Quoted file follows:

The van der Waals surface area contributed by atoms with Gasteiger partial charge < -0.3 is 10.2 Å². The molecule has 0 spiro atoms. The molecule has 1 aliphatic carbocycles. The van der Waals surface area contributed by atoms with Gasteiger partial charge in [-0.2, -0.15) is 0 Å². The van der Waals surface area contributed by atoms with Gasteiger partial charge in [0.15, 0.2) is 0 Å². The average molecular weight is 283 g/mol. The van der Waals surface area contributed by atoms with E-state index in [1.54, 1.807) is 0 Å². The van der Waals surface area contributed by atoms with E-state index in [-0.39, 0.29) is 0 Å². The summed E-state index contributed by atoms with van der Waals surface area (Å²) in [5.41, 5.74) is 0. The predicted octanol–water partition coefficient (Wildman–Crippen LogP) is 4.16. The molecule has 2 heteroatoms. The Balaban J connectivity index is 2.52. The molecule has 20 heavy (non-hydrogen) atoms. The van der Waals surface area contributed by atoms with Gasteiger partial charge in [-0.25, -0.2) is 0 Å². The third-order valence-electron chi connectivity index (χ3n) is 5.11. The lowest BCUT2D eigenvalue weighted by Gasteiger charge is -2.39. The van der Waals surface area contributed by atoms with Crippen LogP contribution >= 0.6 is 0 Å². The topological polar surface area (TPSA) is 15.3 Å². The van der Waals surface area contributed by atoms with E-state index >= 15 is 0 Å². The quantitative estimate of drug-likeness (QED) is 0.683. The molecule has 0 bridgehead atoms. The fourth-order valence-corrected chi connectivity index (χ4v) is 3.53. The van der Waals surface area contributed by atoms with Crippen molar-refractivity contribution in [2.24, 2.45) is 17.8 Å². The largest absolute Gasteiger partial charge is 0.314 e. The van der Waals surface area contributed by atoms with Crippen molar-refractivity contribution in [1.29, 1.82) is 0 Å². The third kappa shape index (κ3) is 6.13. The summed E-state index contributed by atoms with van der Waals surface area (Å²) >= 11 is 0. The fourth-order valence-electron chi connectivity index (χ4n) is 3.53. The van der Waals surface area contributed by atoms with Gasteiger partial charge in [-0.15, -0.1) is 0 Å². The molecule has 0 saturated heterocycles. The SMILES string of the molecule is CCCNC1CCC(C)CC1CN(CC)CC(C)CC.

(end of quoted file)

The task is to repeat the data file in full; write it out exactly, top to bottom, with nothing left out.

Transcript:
The van der Waals surface area contributed by atoms with Gasteiger partial charge < -0.3 is 10.2 Å². The molecule has 0 spiro atoms. The molecule has 1 aliphatic carbocycles. The van der Waals surface area contributed by atoms with Gasteiger partial charge in [-0.2, -0.15) is 0 Å². The van der Waals surface area contributed by atoms with Gasteiger partial charge in [0.15, 0.2) is 0 Å². The average molecular weight is 283 g/mol. The van der Waals surface area contributed by atoms with E-state index in [1.54, 1.807) is 0 Å². The van der Waals surface area contributed by atoms with E-state index in [-0.39, 0.29) is 0 Å². The summed E-state index contributed by atoms with van der Waals surface area (Å²) in [5.41, 5.74) is 0. The predicted octanol–water partition coefficient (Wildman–Crippen LogP) is 4.16. The molecule has 2 heteroatoms. The Balaban J connectivity index is 2.52. The molecule has 20 heavy (non-hydrogen) atoms. The van der Waals surface area contributed by atoms with Gasteiger partial charge in [-0.25, -0.2) is 0 Å². The third-order valence-electron chi connectivity index (χ3n) is 5.11. The lowest BCUT2D eigenvalue weighted by Gasteiger charge is -2.39. The van der Waals surface area contributed by atoms with Crippen LogP contribution >= 0.6 is 0 Å². The topological polar surface area (TPSA) is 15.3 Å². The van der Waals surface area contributed by atoms with E-state index >= 15 is 0 Å². The quantitative estimate of drug-likeness (QED) is 0.683. The molecule has 0 bridgehead atoms. The fourth-order valence-corrected chi connectivity index (χ4v) is 3.53. The van der Waals surface area contributed by atoms with Crippen molar-refractivity contribution in [2.24, 2.45) is 17.8 Å². The largest absolute Gasteiger partial charge is 0.314 e. The van der Waals surface area contributed by atoms with Crippen molar-refractivity contribution in [1.29, 1.82) is 0 Å². The third kappa shape index (κ3) is 6.13. The summed E-state index contributed by atoms with van der Waals surface area (Å²) >= 11 is 0. The fourth-order valence-electron chi connectivity index (χ4n) is 3.53. The van der Waals surface area contributed by atoms with Gasteiger partial charge in [-0.15, -0.1) is 0 Å². The molecule has 0 saturated heterocycles. The SMILES string of the molecule is CCCNC1CCC(C)CC1CN(CC)CC(C)CC.